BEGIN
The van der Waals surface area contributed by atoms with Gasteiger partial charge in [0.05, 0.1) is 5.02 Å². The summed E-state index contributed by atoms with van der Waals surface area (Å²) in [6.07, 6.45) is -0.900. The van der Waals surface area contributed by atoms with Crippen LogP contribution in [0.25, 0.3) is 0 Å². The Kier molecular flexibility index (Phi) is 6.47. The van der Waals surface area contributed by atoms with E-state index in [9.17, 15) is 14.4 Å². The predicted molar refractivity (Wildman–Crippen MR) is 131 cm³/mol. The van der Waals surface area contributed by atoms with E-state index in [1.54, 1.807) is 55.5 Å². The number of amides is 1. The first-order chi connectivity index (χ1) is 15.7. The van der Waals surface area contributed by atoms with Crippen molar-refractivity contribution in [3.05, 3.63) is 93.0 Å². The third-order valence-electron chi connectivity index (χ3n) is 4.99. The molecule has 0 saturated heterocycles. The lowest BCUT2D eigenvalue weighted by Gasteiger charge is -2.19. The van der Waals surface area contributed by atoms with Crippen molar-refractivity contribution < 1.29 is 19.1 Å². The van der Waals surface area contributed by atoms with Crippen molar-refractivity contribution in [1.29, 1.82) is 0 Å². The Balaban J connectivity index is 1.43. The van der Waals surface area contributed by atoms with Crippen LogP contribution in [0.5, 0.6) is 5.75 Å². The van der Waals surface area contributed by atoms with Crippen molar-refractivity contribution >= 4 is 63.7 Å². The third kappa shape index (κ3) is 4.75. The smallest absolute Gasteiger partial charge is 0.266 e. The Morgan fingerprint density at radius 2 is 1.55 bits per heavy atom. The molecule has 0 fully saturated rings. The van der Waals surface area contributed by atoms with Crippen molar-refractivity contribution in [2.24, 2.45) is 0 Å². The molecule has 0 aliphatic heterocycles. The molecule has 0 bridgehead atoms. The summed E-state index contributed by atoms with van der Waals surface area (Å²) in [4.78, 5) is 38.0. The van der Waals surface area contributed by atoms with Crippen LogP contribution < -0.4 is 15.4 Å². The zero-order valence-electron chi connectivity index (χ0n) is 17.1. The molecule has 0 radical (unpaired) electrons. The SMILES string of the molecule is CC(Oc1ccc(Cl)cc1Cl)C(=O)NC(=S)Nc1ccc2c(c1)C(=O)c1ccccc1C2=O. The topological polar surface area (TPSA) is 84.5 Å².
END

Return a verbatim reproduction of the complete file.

The van der Waals surface area contributed by atoms with Gasteiger partial charge in [0.05, 0.1) is 5.02 Å². The summed E-state index contributed by atoms with van der Waals surface area (Å²) in [6.07, 6.45) is -0.900. The van der Waals surface area contributed by atoms with Crippen LogP contribution in [0.25, 0.3) is 0 Å². The Kier molecular flexibility index (Phi) is 6.47. The van der Waals surface area contributed by atoms with E-state index in [9.17, 15) is 14.4 Å². The predicted molar refractivity (Wildman–Crippen MR) is 131 cm³/mol. The van der Waals surface area contributed by atoms with E-state index in [1.54, 1.807) is 55.5 Å². The number of amides is 1. The first-order chi connectivity index (χ1) is 15.7. The van der Waals surface area contributed by atoms with Crippen molar-refractivity contribution in [3.05, 3.63) is 93.0 Å². The third-order valence-electron chi connectivity index (χ3n) is 4.99. The molecule has 0 saturated heterocycles. The lowest BCUT2D eigenvalue weighted by Gasteiger charge is -2.19. The van der Waals surface area contributed by atoms with Crippen molar-refractivity contribution < 1.29 is 19.1 Å². The van der Waals surface area contributed by atoms with Crippen molar-refractivity contribution in [1.29, 1.82) is 0 Å². The Balaban J connectivity index is 1.43. The van der Waals surface area contributed by atoms with Crippen LogP contribution in [0.5, 0.6) is 5.75 Å². The van der Waals surface area contributed by atoms with Crippen molar-refractivity contribution >= 4 is 63.7 Å². The third kappa shape index (κ3) is 4.75. The smallest absolute Gasteiger partial charge is 0.266 e. The Morgan fingerprint density at radius 2 is 1.55 bits per heavy atom. The molecule has 0 fully saturated rings. The van der Waals surface area contributed by atoms with Crippen molar-refractivity contribution in [2.24, 2.45) is 0 Å². The molecule has 0 aliphatic heterocycles. The molecule has 0 bridgehead atoms. The summed E-state index contributed by atoms with van der Waals surface area (Å²) in [4.78, 5) is 38.0. The van der Waals surface area contributed by atoms with Crippen LogP contribution < -0.4 is 15.4 Å². The zero-order valence-electron chi connectivity index (χ0n) is 17.1. The molecule has 0 radical (unpaired) electrons. The SMILES string of the molecule is CC(Oc1ccc(Cl)cc1Cl)C(=O)NC(=S)Nc1ccc2c(c1)C(=O)c1ccccc1C2=O. The topological polar surface area (TPSA) is 84.5 Å².